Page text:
Two awards from MIT-Chile Seed Fund

MISTI’s newest program, MIT-Chile, launched fall 2011, connecting MIT students & faculty with companies and research opportunities in Chile. Find more information here.
A special Seed Fund for collaborations with PUC was opened, to which of course we applied. We are very glad to announce that two of our applications were accepted. These are the summaries of the projects presented:
Urban Public Transport Operations Control
Members: Nigel Wilson, Juan Carlos Muñoz
Summary: Increasing use of automatic data collection systems in transit systems is providing significant potential for improving service quality both in terms of service planning and operations management. However this potential has yet to be fully realized because prior research approaches have failed to fully appreciate the multiplicity of objectives and constraints facing controllers in the real world. This has resulted in overly simplistic model formulations which are not acceptable to operating organizations. In the proposed collaboration Professors Wilson and Munoz with graduate students at MIT and PUC will develop a general framework for addressing operations control problems in transit networks and demonstrate this framework in a range of settings including single bus and rail lines, with and without branches, and simple networks which allow for passenger interchanges. The objectives to be included within the framework relate to customer service quality, including both travel time and its reliability, and to the operator’s cost. Significant constraints to be included are the current locations of in-service and other available vehicles, the location and availability of crews with their working restrictions and the availability of infrastructure which are needed for various real-time interventions. The requested MISTI seed funds will be used to fund trips by both faculty and graduate students for working meetings among the team members and with transit agencies interested in applying the results of this collaboration in Boston, Santiago and London.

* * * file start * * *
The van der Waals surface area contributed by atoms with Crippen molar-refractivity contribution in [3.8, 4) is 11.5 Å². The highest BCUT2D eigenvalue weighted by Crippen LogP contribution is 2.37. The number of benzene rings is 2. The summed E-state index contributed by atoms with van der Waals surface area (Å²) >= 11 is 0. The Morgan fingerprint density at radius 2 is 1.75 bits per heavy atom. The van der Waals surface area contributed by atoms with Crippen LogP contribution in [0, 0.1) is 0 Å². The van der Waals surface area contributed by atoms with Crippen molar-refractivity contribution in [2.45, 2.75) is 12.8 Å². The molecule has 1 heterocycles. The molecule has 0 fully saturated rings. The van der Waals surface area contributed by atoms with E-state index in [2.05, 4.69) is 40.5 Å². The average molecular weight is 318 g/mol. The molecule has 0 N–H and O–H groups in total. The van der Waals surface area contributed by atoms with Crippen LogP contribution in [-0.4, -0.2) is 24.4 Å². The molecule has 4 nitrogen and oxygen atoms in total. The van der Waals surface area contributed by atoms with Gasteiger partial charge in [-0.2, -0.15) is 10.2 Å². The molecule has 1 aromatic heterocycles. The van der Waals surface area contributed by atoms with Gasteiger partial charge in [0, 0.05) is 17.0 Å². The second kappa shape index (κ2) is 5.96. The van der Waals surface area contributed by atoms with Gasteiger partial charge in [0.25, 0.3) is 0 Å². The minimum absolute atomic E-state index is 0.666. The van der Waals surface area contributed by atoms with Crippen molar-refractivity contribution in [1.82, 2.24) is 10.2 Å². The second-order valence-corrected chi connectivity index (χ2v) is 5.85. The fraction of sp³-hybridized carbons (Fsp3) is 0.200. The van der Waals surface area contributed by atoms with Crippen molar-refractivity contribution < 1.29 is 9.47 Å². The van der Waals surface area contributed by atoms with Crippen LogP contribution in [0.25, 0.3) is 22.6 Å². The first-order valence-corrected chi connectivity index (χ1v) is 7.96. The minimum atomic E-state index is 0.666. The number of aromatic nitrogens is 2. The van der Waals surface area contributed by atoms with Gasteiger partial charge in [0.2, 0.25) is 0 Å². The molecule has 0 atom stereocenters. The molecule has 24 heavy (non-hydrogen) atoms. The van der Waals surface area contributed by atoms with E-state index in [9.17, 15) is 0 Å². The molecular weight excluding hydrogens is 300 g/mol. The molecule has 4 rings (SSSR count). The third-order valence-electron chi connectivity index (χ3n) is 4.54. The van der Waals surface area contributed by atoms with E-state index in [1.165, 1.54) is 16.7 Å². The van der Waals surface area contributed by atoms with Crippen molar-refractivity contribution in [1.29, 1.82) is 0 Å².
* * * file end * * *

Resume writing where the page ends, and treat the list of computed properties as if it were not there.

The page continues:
Implementing Bus Rapid Transit: Institutional Dimensions
Members: Christopher Zegras, Manuel Tironi
Summary: This project aims to critically assess the implementation procedures and implications of a particular form of large scale urban transportation intervention that has been increasingly pursued by developing and developed country urban decision makers: bus rapid transit (BRT). BRT aims to emulate more up-front-capital-intensive rail-based urban transportation systems on key performance characteristics, but with a relatively low-cost, rapid implementation, and a high degree of flexibility. While undoubtedly transforming mobility systems in many parts of the world, BRT is still a disruptive intervention. Our objective is to understand, from the planning policy and sociological perspectives, these large-scale engineering projects. Specifically, we aim to understand the consequences of the natural tensions that will arise between project proponents and groups from civil society, particularly neighborhood and environmental groups and incumbent transportation operators. To this aim, we will examine two recent, but quite different, BRT implementations in two Latin American capital cities: Transantiago, in Santiago de Chile; and Metrobus in Mexico City. These cases exemplify two very different modalities of BRT implementation and management. Their comparison, therefore, will bring new insights into the understanding and planning of BRT in Latin America and the global south at large.
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